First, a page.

Martyn Hollingworth

Documentary Film Maker
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Jane Tomlinson: Across the USA

Blog for the Sky News website: Week 2

The daily blog from the 64-day challenge to ride from San Francisco to New York. (Words and pictures by Martyn Hollingworth.)

See the diary from Week 9 of Jane Tomlinson's ride across America.

See the diary from Week 8 of Jane Tomlinson's ride across America.

See the diary from Week 7 of Jane Tomlinson's ride across America.

See the diary from Week 6 of Jane Tomlinson's ride across America.

See the diary from Week 5 of Jane Tomlinson's ride across America.

See the diary from Week 4 of Jane Tomlinson's ride across America.

See the diary from Week 3 of Jane Tomlinson's ride across America.

Nearing the summit
Nearing the summit

Week 2: Coast To Coast

Updated: 15:43, Monday July 17, 2006

 

Day 14 Cedar City to Panguitch
59.6 miles
10.8 average speed
5hrs 29 mins ride time

Despite the rigours of yesterday Jane was in good spirits as we met this morning, and surprisingly upbeat about the challenge ahead; an immense climb to an altitude in excess of 10,000 ft.

At these sort of heights altitude sickness is a real danger. The route to Cedar Breaks ascends via a deep canyon and so was in shade for the majority of the climb.

Jane steadily progressed and on the way I asked her how she had motivated herself to get back on the bike after the punishing ride of the day before, "That was yesterday, this is today. That's pretty much how I live my life".

Any effort of the climb was instantly forgotten at seeing the view from Cedar Breaks. A massive expanse of eroded limestones coloured by iron and manganese oxides that was truly jaw dropping.

We cycled down into Panguitch, with Jane tired but expressing how good today had been.

Milford to Cedar City
Milford to Cedar City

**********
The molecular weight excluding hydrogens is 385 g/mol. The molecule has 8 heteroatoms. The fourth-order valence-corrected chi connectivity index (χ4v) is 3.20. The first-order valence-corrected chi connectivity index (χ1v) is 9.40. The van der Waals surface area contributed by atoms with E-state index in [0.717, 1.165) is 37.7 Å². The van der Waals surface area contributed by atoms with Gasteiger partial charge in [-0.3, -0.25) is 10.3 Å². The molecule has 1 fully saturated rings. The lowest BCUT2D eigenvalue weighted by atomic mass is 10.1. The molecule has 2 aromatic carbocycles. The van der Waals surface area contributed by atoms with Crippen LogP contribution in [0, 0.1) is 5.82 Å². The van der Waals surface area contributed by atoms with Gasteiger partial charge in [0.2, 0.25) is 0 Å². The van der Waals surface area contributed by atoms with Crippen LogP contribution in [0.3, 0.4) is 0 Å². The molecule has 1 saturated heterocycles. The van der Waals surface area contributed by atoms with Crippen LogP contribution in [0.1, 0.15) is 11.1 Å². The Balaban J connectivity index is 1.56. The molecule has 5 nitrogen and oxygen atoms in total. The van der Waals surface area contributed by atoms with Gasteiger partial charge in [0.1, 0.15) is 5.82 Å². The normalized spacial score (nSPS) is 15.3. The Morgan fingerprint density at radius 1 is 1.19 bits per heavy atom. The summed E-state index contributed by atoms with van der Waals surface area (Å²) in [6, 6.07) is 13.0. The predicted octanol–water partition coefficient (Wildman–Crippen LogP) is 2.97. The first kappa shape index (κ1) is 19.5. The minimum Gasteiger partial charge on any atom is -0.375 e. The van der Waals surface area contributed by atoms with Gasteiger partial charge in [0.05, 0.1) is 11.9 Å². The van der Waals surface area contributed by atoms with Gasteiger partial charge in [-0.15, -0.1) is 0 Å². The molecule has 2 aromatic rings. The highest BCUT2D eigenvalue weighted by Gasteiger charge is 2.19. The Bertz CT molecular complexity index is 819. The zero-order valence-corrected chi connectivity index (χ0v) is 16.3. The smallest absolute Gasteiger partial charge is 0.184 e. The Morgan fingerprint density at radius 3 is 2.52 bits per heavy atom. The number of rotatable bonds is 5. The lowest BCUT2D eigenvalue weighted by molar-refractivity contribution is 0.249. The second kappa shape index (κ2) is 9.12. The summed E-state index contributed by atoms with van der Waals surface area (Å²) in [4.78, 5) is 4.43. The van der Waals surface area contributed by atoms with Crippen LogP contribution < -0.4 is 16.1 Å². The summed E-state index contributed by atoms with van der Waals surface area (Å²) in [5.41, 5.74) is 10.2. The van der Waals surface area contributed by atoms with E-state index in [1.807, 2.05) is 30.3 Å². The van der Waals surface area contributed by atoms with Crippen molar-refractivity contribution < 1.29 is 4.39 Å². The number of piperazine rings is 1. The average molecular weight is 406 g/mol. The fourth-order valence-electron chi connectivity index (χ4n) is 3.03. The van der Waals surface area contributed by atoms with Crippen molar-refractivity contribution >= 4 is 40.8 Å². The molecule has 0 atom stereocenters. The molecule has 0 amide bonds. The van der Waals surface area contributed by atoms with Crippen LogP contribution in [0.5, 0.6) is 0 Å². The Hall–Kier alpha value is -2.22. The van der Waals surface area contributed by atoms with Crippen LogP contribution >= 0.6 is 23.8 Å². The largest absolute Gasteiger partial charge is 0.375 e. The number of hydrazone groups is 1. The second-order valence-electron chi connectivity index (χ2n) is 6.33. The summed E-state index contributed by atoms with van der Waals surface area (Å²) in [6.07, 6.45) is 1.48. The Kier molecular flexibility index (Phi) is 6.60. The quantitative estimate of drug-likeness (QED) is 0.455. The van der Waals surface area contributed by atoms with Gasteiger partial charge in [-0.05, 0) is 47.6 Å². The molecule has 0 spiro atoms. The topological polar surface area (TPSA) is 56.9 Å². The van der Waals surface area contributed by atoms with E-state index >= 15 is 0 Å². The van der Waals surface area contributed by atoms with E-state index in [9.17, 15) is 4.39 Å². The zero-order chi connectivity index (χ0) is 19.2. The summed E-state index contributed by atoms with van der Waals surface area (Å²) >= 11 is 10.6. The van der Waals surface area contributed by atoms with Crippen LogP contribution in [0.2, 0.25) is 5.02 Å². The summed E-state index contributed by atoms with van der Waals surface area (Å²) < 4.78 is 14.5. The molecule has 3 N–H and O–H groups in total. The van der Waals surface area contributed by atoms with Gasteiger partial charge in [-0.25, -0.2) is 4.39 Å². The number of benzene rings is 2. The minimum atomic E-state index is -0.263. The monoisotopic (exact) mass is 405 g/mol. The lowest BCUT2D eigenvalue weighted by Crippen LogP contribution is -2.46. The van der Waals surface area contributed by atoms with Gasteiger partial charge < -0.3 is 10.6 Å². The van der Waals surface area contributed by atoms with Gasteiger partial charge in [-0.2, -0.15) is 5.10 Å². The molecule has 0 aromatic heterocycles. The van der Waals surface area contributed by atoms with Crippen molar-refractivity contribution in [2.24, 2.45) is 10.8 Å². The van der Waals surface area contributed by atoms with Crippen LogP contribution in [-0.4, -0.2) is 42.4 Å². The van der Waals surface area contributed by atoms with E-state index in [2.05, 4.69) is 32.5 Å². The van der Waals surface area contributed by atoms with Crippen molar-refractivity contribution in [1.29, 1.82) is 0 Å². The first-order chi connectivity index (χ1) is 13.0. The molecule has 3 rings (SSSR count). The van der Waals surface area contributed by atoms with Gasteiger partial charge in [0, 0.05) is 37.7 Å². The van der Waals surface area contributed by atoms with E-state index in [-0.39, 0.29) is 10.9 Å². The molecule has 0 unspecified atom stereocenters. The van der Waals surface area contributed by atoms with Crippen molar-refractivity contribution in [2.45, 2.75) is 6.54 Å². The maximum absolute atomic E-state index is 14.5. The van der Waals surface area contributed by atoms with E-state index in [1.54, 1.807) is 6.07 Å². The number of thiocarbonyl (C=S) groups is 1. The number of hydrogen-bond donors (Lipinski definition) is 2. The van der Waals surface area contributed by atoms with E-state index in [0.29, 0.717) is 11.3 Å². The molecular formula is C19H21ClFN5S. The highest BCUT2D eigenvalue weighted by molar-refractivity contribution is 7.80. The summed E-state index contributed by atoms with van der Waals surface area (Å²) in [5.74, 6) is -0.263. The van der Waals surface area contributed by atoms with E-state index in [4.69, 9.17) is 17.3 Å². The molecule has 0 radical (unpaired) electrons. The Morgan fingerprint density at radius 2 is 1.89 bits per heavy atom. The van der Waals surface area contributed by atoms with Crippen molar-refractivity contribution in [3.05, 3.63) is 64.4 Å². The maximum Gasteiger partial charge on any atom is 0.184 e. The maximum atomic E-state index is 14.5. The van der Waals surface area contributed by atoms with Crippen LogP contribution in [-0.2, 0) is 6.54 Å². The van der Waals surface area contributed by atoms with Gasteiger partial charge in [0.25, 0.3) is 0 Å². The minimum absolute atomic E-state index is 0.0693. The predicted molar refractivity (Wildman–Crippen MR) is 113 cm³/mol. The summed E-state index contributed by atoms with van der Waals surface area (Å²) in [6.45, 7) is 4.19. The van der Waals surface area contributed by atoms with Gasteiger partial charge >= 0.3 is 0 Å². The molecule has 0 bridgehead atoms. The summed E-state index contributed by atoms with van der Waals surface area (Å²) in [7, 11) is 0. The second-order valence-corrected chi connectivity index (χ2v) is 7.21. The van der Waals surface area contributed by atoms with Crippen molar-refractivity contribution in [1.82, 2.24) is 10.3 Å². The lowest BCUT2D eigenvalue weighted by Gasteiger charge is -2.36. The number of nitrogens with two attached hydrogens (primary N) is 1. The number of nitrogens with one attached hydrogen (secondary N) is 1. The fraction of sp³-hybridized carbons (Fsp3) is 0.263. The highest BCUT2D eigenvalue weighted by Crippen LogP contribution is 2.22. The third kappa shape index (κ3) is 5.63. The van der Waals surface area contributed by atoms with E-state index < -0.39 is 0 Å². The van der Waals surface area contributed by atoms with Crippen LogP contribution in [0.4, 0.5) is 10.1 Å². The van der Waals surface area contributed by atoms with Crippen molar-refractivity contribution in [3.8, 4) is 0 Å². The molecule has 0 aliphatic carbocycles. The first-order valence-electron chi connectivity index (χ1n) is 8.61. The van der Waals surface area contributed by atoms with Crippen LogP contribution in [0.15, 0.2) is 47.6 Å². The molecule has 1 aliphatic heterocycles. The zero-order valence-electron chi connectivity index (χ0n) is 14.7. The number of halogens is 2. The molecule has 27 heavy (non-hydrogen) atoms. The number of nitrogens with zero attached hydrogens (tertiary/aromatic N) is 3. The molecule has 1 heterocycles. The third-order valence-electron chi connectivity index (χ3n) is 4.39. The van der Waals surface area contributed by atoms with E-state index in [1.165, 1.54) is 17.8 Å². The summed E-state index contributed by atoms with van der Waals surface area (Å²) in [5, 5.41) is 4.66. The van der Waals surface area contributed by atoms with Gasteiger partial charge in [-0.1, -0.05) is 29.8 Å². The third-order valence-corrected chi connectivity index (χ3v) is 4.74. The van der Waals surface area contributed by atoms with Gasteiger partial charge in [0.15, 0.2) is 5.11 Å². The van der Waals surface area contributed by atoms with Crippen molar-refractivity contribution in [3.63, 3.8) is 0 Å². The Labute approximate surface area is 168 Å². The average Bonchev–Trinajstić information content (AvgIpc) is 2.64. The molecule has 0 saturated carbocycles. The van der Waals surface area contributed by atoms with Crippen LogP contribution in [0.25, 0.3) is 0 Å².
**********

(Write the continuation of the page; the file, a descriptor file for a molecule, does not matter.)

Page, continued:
Day 13 Milford to Cedar City
55.39 miles
9.6 average speed
5hrs 45mins ride time

This was supposed to be an easy day, and for the first 10 miles it was.

As we climbed out of Minersville the wind began to increase, gusting at first and then building, until at the summit we were hit by the full force of it, as it swept up the valley from Cedar City.

The sheer ferocity of it meant that it was impossible to freewheel down the slope, which would have offered the rest that Jane so much needed.

She had told me whilst riding together that her back was very painful today, and a short day in the saddle would have helped. Instead she had to force hard onto the pedals, pushing against what felt like an invisible hand.

Progress was incredibly slow and at what was supposed to be the bottom of the hill, I asked her if at times like these it all felt worth it. "No" was the flat reply.

Without the gradient to help the final miles must have been excruciating, especially with the thought that tomorrow could be even more physically punishing; the ascent to over 10 000 feet climbing out of Cedar City into the mountains behind.

Day 12: Baker to Milford
84 miles
731 miles so far
11.3 average speed
7hrs 23m ride time

From Baker to Milford
From Baker to Milford

If a roadsign can have menace this was it: "No Services for 75 miles". It did not feel good leaving Baker. With an 80 mile plus target today was always going to be a challenging day.

Heading to the border of Nevada and Utah an incredibly strong headwind hampered progress.  Fortunately with a slight change in direction we were left with just the sun to contend with as the mountains began to offer shelter from the wind.

Continuing the geological theme of crossing mountain ridge and wide valley, Jane Tomlinson negotiated Halfway Summit and Wah Wah Summit, the latter proving to be somewhat testing in the blazing sun.

Although Highway 50 is billed as the 'Loneliest Road in America', route 21 surely deserves the award for that. Within range of the San Francisco Mountains an electrical storm developed overhead leaving Jane and her team sheltering low in the road gulley. On such a quiet road it was easy to feel isolated, exposed and very vunerable.

With a slight break in the clouds a chance was taken to escape from the storm in Wah Wah Valley and climb up the punishing grade to Frisco Summit, 6445m. We arrive in Milford, and a glance backwards reveals a warning sign to travellers heading from where we have come; " No Services for 75 miles".